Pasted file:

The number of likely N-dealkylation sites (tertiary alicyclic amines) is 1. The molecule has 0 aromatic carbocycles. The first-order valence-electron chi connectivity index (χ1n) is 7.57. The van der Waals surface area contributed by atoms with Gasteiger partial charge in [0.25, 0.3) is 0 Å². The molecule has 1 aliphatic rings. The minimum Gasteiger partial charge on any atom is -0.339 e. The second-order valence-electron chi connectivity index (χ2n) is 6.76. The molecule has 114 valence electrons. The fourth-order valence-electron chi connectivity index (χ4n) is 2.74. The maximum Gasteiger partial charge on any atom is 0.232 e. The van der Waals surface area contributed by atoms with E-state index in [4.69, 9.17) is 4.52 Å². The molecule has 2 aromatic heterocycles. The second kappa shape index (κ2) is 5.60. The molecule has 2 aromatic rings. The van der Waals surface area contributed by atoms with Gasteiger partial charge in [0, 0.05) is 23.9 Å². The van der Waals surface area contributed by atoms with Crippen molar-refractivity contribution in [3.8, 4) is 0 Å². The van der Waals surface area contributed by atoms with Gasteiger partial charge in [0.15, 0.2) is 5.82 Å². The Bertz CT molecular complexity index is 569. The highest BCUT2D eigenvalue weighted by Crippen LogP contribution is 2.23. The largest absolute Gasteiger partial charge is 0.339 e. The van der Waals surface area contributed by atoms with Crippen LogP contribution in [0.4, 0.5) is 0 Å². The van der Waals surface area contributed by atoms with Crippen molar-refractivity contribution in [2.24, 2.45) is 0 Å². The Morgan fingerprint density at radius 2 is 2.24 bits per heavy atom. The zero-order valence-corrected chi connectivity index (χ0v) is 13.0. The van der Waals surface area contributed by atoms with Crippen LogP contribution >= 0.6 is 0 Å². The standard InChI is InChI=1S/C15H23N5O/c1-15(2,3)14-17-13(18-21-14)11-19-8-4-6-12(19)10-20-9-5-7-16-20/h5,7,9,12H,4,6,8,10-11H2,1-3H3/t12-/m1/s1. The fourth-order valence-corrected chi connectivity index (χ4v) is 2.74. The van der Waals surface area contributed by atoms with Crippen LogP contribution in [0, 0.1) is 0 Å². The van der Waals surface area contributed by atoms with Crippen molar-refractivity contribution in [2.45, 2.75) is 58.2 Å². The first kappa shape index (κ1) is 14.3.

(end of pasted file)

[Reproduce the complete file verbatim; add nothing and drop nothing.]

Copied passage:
The number of likely N-dealkylation sites (tertiary alicyclic amines) is 1. The molecule has 0 aromatic carbocycles. The first-order valence-electron chi connectivity index (χ1n) is 7.57. The van der Waals surface area contributed by atoms with Gasteiger partial charge in [0.25, 0.3) is 0 Å². The molecule has 1 aliphatic rings. The minimum Gasteiger partial charge on any atom is -0.339 e. The second-order valence-electron chi connectivity index (χ2n) is 6.76. The molecule has 114 valence electrons. The fourth-order valence-electron chi connectivity index (χ4n) is 2.74. The maximum Gasteiger partial charge on any atom is 0.232 e. The van der Waals surface area contributed by atoms with E-state index in [4.69, 9.17) is 4.52 Å². The molecule has 2 aromatic heterocycles. The second kappa shape index (κ2) is 5.60. The molecule has 2 aromatic rings. The van der Waals surface area contributed by atoms with Gasteiger partial charge in [0, 0.05) is 23.9 Å². The van der Waals surface area contributed by atoms with Crippen molar-refractivity contribution in [3.8, 4) is 0 Å². The van der Waals surface area contributed by atoms with Gasteiger partial charge in [0.15, 0.2) is 5.82 Å². The Bertz CT molecular complexity index is 569. The highest BCUT2D eigenvalue weighted by Crippen LogP contribution is 2.23. The largest absolute Gasteiger partial charge is 0.339 e. The van der Waals surface area contributed by atoms with Crippen LogP contribution in [0.4, 0.5) is 0 Å². The van der Waals surface area contributed by atoms with Crippen molar-refractivity contribution in [2.24, 2.45) is 0 Å². The Morgan fingerprint density at radius 2 is 2.24 bits per heavy atom. The zero-order valence-corrected chi connectivity index (χ0v) is 13.0. The van der Waals surface area contributed by atoms with Crippen LogP contribution >= 0.6 is 0 Å². The standard InChI is InChI=1S/C15H23N5O/c1-15(2,3)14-17-13(18-21-14)11-19-8-4-6-12(19)10-20-9-5-7-16-20/h5,7,9,12H,4,6,8,10-11H2,1-3H3/t12-/m1/s1. The fourth-order valence-corrected chi connectivity index (χ4v) is 2.74. The van der Waals surface area contributed by atoms with Crippen LogP contribution in [0, 0.1) is 0 Å². The van der Waals surface area contributed by atoms with Crippen molar-refractivity contribution in [2.45, 2.75) is 58.2 Å². The first kappa shape index (κ1) is 14.3.